1. Armenia: So, while the American media was obsessing over the President's lawyer, the porn star, his bowel movements and his latest Tweet, Armenia had a straight up people's revolution that got like zero coverage from any American news network that I could see.
So, what happened? Well, in March of 2018 members of the Republican Party of Armenia did not exclude the idea of nominating President Serzh Sargsyan for the post of Prime Minister. He for his part, had amended the constitution to abolish term limits which would have allowed him to continue in office for over a decade.
The Armenians didn't warm to the notion and took to the streets headed by opposition leader Nikol Pashinyan, first rejecting the nomination of Sargsyan to continue as Prime Minister and then calling for his ouster altogether. Pashinyan insisted on the protests being non-violent and his tactic worked, as the movement spiraled outward to include all areas of society. There was a lot of dancing as well, so really, instead of a Velvet Revolution, perhaps Armenia could be the world's first Dance, Dance Revolution? Ultimately it worked and Sargsyan resigned and Pashinyan became the new Prime Minister of Armenia.
The groundwork for this Revolution (or at least for Sargsyan's attempted power grab) was sparked by a December 2015 referendum which changed Armenia's form of government from a semi-presidential system to a parliamentary republic. The Presidency is becoming a more ceremonial head of state and a lot of the governing powers are going to be vested in the Prime Minister. The President can't be a member of any political party and is going to be limited to one, seven year term. (Hence, Sargysan's attempt to become Prime Minister.)
2. Malaysia: Okay, so Malaysia just had kind of a big election which saw former Prime Minister Mahathir Mohamad sweep back to power at the ripe old age of 92 to become the world's oldest elected leader. What's special about his comeback? Well, he ran under a new party banner the Pakatan Harapan which ousted the Barisan Nasional (the National Front) coalition that's ran the country since 1957. What's interesting about Malaysia? Well, it's a federal constitutional elective monarchy- it's modeled closer on a Westminter-style British parliamentary democracy, but with a twist. The head of state is a monarch, but it's an elected monarch chosen from the nine hereditary rulers of the Malaysian states that have them. (The other four states have Governors.)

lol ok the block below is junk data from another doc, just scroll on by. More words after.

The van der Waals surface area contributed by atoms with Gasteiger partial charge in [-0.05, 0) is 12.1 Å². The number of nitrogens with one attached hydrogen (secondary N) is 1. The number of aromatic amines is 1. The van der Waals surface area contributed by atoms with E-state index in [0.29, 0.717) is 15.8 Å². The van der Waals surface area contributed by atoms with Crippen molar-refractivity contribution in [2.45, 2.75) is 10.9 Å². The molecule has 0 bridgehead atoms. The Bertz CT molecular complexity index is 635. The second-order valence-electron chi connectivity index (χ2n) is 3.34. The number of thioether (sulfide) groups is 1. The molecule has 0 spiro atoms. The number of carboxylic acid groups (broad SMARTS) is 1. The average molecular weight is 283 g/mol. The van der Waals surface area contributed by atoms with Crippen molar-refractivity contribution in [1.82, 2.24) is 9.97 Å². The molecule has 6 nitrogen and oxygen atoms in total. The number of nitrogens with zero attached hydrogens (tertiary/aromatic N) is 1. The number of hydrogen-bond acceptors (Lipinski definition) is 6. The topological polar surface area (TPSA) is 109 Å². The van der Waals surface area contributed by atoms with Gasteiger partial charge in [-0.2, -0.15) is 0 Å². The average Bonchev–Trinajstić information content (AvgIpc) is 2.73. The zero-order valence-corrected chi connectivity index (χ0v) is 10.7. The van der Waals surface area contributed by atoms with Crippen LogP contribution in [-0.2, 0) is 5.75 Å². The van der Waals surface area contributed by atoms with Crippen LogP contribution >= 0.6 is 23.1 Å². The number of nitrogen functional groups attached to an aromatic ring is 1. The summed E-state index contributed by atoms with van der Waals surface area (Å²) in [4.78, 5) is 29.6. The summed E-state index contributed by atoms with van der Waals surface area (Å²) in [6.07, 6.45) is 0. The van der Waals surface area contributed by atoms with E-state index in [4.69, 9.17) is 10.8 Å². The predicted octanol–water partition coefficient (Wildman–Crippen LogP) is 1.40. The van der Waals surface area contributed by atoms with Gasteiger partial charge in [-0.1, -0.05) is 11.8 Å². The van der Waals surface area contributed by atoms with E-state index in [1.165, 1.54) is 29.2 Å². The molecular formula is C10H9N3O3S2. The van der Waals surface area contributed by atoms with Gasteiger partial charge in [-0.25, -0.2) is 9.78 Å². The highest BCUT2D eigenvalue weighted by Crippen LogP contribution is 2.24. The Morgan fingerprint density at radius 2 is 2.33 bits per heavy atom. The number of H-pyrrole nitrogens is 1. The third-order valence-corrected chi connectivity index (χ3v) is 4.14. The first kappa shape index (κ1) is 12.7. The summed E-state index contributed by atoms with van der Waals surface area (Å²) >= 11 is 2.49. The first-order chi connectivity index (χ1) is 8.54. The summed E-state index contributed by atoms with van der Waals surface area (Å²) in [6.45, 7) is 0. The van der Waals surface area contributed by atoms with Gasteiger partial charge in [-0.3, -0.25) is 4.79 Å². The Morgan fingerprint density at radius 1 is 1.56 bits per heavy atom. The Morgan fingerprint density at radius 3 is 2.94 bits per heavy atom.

3. UK Local Elections: There wasn't really much of a story to tell here. On the local level, everyone kind of held serve, but that that Conservatives limited so many of their expected losses was largely due to the collapse of UKIP's vote on the national level. Not sure what, if anything the tea leaves foretell off of these results.
4. Karnataka: do a Google search and keep half an eye on the election results as they roll in over the next couple of days. This sizable southern Indian state is largely considered a bellwether for national elections that are set for early next year. If the ruling BJP doesn't do well, then that could be bad news for India's Prime Minister Narendra Modi. If, on the other hand, they do, then it'll probably be seen as a good sign of the BJP's strength heading into the national polls next year. (Here's a good article from The Economist give you the 4-1-1 on why it all matters.)
5. 'Merica!: This is pretty much all you need to know about the various state primaries that sprinkled early May. Just this.
What in the world did I just watch pic.twitter.com/4eudpGAxp0— Liam Donovan (@LPDonovan) May 3, 2018
(This guy lost, thankfully.) Were there any tea leaves worth talking about in this round of primaries? Not really. Except, I think that the media's obsession with impeachment and the Mueller investigation is crowding out any Democratic attempts to craft a cohesive message for the voters. I have no idea how much if anything can be read into generic Congressional ballots, but the Democratic advantage is down to 1.5% now. Doesn't bode well.